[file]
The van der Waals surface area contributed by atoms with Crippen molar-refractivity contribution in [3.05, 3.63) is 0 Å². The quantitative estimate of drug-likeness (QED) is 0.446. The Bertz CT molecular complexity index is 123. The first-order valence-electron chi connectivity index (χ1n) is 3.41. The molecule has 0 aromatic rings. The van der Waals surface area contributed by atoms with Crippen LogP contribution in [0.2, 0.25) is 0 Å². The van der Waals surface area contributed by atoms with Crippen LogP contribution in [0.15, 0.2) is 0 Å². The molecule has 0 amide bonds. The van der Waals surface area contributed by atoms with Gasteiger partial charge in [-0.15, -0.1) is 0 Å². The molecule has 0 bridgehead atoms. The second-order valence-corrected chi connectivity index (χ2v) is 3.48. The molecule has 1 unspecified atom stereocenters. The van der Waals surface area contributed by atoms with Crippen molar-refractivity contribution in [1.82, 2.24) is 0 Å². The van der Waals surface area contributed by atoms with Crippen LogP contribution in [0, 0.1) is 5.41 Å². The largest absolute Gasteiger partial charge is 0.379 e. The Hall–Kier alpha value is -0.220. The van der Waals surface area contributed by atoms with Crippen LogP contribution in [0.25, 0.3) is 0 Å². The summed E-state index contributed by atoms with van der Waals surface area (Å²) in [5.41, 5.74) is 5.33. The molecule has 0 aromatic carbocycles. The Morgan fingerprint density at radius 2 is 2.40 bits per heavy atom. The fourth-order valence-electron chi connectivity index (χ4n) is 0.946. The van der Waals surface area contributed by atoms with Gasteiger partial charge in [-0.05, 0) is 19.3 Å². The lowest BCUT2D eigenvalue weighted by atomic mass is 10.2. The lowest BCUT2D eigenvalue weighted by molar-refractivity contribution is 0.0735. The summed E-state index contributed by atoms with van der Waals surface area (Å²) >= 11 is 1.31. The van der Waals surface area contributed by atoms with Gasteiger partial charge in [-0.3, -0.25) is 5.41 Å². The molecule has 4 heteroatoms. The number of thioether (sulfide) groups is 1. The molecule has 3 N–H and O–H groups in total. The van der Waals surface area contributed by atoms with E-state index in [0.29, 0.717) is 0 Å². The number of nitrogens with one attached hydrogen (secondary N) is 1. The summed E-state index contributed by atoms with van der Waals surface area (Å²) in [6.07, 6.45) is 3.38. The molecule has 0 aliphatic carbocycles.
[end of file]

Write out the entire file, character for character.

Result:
The van der Waals surface area contributed by atoms with Crippen molar-refractivity contribution in [3.05, 3.63) is 0 Å². The quantitative estimate of drug-likeness (QED) is 0.446. The Bertz CT molecular complexity index is 123. The first-order valence-electron chi connectivity index (χ1n) is 3.41. The molecule has 0 aromatic rings. The van der Waals surface area contributed by atoms with Crippen LogP contribution in [0.2, 0.25) is 0 Å². The van der Waals surface area contributed by atoms with Crippen LogP contribution in [0.15, 0.2) is 0 Å². The molecule has 0 amide bonds. The van der Waals surface area contributed by atoms with Gasteiger partial charge in [-0.15, -0.1) is 0 Å². The molecule has 0 bridgehead atoms. The second-order valence-corrected chi connectivity index (χ2v) is 3.48. The molecule has 1 unspecified atom stereocenters. The van der Waals surface area contributed by atoms with Crippen molar-refractivity contribution in [1.82, 2.24) is 0 Å². The van der Waals surface area contributed by atoms with Crippen LogP contribution in [0, 0.1) is 5.41 Å². The largest absolute Gasteiger partial charge is 0.379 e. The Hall–Kier alpha value is -0.220. The van der Waals surface area contributed by atoms with Crippen LogP contribution in [0.25, 0.3) is 0 Å². The summed E-state index contributed by atoms with van der Waals surface area (Å²) in [5.41, 5.74) is 5.33. The molecule has 0 aromatic carbocycles. The Morgan fingerprint density at radius 2 is 2.40 bits per heavy atom. The fourth-order valence-electron chi connectivity index (χ4n) is 0.946. The van der Waals surface area contributed by atoms with Gasteiger partial charge in [-0.05, 0) is 19.3 Å². The lowest BCUT2D eigenvalue weighted by atomic mass is 10.2. The lowest BCUT2D eigenvalue weighted by molar-refractivity contribution is 0.0735. The summed E-state index contributed by atoms with van der Waals surface area (Å²) >= 11 is 1.31. The van der Waals surface area contributed by atoms with Gasteiger partial charge in [-0.3, -0.25) is 5.41 Å². The molecule has 4 heteroatoms. The number of thioether (sulfide) groups is 1. The molecule has 3 N–H and O–H groups in total. The van der Waals surface area contributed by atoms with E-state index in [0.29, 0.717) is 0 Å². The number of nitrogens with one attached hydrogen (secondary N) is 1. The summed E-state index contributed by atoms with van der Waals surface area (Å²) in [6.07, 6.45) is 3.38. The molecule has 0 aliphatic carbocycles.